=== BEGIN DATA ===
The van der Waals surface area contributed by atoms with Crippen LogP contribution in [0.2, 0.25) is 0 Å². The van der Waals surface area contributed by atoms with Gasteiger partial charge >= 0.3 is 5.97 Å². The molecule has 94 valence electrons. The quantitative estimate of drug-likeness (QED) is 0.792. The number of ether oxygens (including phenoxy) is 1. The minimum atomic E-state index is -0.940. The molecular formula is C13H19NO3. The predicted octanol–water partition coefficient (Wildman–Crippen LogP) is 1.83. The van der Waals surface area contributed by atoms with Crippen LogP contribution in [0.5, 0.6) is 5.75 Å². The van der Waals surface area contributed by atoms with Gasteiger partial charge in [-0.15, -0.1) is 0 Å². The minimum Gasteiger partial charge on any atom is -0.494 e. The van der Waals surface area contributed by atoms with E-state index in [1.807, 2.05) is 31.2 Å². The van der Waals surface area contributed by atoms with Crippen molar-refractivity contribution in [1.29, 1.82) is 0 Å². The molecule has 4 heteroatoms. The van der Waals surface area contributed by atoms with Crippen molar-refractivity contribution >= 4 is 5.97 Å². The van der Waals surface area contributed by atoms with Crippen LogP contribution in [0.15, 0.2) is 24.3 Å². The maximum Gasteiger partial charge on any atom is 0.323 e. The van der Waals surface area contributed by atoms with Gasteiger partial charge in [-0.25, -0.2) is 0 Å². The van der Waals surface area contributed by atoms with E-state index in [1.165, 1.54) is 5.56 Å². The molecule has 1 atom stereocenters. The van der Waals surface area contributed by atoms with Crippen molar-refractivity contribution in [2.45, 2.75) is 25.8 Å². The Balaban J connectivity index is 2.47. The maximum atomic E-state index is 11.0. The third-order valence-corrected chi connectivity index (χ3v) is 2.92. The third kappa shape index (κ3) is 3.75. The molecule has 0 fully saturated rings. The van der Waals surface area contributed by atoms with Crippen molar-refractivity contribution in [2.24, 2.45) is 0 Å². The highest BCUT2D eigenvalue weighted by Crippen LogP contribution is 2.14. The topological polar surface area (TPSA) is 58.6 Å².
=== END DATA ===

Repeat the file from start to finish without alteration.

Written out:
The van der Waals surface area contributed by atoms with Crippen LogP contribution in [0.2, 0.25) is 0 Å². The van der Waals surface area contributed by atoms with Gasteiger partial charge >= 0.3 is 5.97 Å². The molecule has 94 valence electrons. The quantitative estimate of drug-likeness (QED) is 0.792. The number of ether oxygens (including phenoxy) is 1. The minimum atomic E-state index is -0.940. The molecular formula is C13H19NO3. The predicted octanol–water partition coefficient (Wildman–Crippen LogP) is 1.83. The van der Waals surface area contributed by atoms with Crippen LogP contribution in [0.5, 0.6) is 5.75 Å². The van der Waals surface area contributed by atoms with Gasteiger partial charge in [-0.15, -0.1) is 0 Å². The minimum Gasteiger partial charge on any atom is -0.494 e. The van der Waals surface area contributed by atoms with E-state index in [1.807, 2.05) is 31.2 Å². The van der Waals surface area contributed by atoms with Crippen molar-refractivity contribution in [1.29, 1.82) is 0 Å². The molecule has 4 heteroatoms. The van der Waals surface area contributed by atoms with Crippen molar-refractivity contribution >= 4 is 5.97 Å². The van der Waals surface area contributed by atoms with Crippen LogP contribution in [0.15, 0.2) is 24.3 Å². The maximum Gasteiger partial charge on any atom is 0.323 e. The van der Waals surface area contributed by atoms with Gasteiger partial charge in [-0.25, -0.2) is 0 Å². The van der Waals surface area contributed by atoms with E-state index in [1.165, 1.54) is 5.56 Å². The molecule has 1 atom stereocenters. The van der Waals surface area contributed by atoms with Crippen molar-refractivity contribution in [2.45, 2.75) is 25.8 Å². The Balaban J connectivity index is 2.47. The maximum atomic E-state index is 11.0. The third-order valence-corrected chi connectivity index (χ3v) is 2.92. The third kappa shape index (κ3) is 3.75. The molecule has 0 fully saturated rings. The van der Waals surface area contributed by atoms with Crippen molar-refractivity contribution in [2.24, 2.45) is 0 Å². The highest BCUT2D eigenvalue weighted by Crippen LogP contribution is 2.14. The topological polar surface area (TPSA) is 58.6 Å².